Get the best of Chabad.org content every week!
Find answers to fascinating Jewish questions, enjoy holiday tips and guides, read real-life stories and more!
ב"ה
To view Shabbat Times click here to set your location

Shabbat, February 13, 2021

Halachic Times (Zmanim)
To view Halachic Times click here to set your location
Rosh Chodesh Adar
Shekalim
Jewish History

The 9th plague to strike the Egyptians for their refusal to release the Children of Israel from slavery -- a thick darkness that blanketed the land so that "no man saw his fellow, and no man could move from his place" (Exodus 10:23) -- commenced on the 1st of Adar, six weeks before the Exodus.

Link: More on The Plague of Darkness

The highly regarded Biblical commentator, Rabbi Abraham ben Meir Ibn Ezra (1089?-1164CE), passed away on Adar 1, 4924.

Link: Rabbi Abraham Ibn Ezra

Adar 1 is also the yahrtzeit (anniversary of the passing) of the great Halachist Rabbi Shabtai Hakohen Katz (1621-1663?), author of the Siftei Cohen commentary on Rabbi Yosef Caro's Code of Jewish Law. He is known as "Shach" -- an acronym of the name of his work, which serves to this day as a primary source of Halachah (Jewish law).

Link: The Shach

On this date, in the year following the Holy Temple’s destruction, G‑d tells Ezekiel to take up a lamentation for Pharaoh, king of Egypt, foretelling his downfall in the hands of the Babylonians.

Read the prophecy here: Ezekiel ch. 32

The first of Adar (I) is celebrated by the descendents of Rabbi Yomtov Lipman Heller (1579-1654) as a day of thanksgiving, for his liberation and restoration after his imprisonment in Vienna in 1629.

Rabbi Yomtov Lipman was one of the important rabbinical figures of the early 17th century. Known as the "Tosfos Yomtov" after his commentary on the Mishnah by that name, he also authored important commentaries on the Rosh and other rabbinical works. A disciple of the famed Maharal of Prague, Rabbi Yomtov Lipman was appointed, at the tender age of 18, to serve as a dayan (rabbinical judge) in in that city. He subsequently filled a number of prestigious rabbinical positions, including rabbi of Nikolsburg and of Vienna. In 1627 he was recalled to Prague to serve as the city's chief rabbi.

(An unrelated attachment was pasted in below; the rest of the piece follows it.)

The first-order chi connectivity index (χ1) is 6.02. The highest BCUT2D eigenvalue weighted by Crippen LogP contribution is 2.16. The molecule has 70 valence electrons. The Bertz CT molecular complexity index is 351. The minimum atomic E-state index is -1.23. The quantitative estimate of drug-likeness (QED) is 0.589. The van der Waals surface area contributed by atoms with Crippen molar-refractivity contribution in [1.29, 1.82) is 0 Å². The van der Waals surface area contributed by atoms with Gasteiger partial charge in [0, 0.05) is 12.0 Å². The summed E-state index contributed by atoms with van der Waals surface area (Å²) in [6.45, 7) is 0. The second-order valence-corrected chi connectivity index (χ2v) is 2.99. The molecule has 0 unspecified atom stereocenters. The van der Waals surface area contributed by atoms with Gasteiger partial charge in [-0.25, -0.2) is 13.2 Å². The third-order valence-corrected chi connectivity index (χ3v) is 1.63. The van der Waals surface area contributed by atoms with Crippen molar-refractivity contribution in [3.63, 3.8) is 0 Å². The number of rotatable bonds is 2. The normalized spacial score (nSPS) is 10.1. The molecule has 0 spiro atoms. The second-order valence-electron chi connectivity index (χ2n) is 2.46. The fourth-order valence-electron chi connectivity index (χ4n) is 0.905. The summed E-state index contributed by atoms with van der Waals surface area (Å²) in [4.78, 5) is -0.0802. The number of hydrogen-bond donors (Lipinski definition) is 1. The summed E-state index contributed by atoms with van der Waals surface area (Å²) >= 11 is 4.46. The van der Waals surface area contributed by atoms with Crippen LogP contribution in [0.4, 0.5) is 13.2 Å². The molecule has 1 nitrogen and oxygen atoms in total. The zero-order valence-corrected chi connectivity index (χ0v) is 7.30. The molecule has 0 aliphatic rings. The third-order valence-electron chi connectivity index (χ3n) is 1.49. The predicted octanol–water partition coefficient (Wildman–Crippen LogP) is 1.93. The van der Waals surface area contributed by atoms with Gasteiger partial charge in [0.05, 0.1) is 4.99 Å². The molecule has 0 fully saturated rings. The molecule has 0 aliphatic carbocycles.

That position earned him powerful enemies when he refused to follow the dictates of Prague's rich and influential citizens and strove to relieve the burden imposed on the poor by the suffocating "crown taxes" imposed on the Jews. His enemies informed on him to the government, falsely accusing him of treason. In 1629, Rabbi Yomtov Lipman was arrested, tried and sentenced to death. The Jewish communities of Bohemia succeeded in having the sentence commuted and reduced to a heavy fine, and raised the funds for the payment of the first installment that secured his release. However, his enemies obtained an imperial decision that he could not officiate as rabbi in any town of the empire, leaving him homeless and destitute. It took many years for him to pay off the balance of the fine and be restored to his former position. It was only in the winter of 1644, when he settled in Krakow after being appointed chief rabbi of the city, that he felt that that he could celebrate his release and restoration.